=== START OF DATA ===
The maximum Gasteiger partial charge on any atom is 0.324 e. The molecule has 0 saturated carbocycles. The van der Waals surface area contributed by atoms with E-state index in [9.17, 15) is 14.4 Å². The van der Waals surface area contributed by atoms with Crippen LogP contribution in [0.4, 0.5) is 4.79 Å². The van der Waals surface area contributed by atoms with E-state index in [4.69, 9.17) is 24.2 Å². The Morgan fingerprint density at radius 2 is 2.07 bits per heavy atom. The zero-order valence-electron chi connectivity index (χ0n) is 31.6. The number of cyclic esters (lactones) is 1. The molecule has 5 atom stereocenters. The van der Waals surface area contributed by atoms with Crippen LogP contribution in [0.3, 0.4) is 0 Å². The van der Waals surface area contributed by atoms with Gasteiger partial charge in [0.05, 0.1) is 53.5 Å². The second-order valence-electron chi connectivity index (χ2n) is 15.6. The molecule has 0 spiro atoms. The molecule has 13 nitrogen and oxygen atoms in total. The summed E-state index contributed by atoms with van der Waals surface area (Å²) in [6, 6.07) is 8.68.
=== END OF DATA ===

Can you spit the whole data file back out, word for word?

The maximum Gasteiger partial charge on any atom is 0.324 e. The molecule has 0 saturated carbocycles. The van der Waals surface area contributed by atoms with E-state index in [9.17, 15) is 14.4 Å². The van der Waals surface area contributed by atoms with Crippen LogP contribution in [0.4, 0.5) is 4.79 Å². The van der Waals surface area contributed by atoms with E-state index in [4.69, 9.17) is 24.2 Å². The Morgan fingerprint density at radius 2 is 2.07 bits per heavy atom. The zero-order valence-electron chi connectivity index (χ0n) is 31.6. The number of cyclic esters (lactones) is 1. The molecule has 5 atom stereocenters. The van der Waals surface area contributed by atoms with Crippen LogP contribution in [0.3, 0.4) is 0 Å². The van der Waals surface area contributed by atoms with Gasteiger partial charge in [0.05, 0.1) is 53.5 Å². The second-order valence-electron chi connectivity index (χ2n) is 15.6. The molecule has 0 spiro atoms. The molecule has 13 nitrogen and oxygen atoms in total. The summed E-state index contributed by atoms with van der Waals surface area (Å²) in [6, 6.07) is 8.68.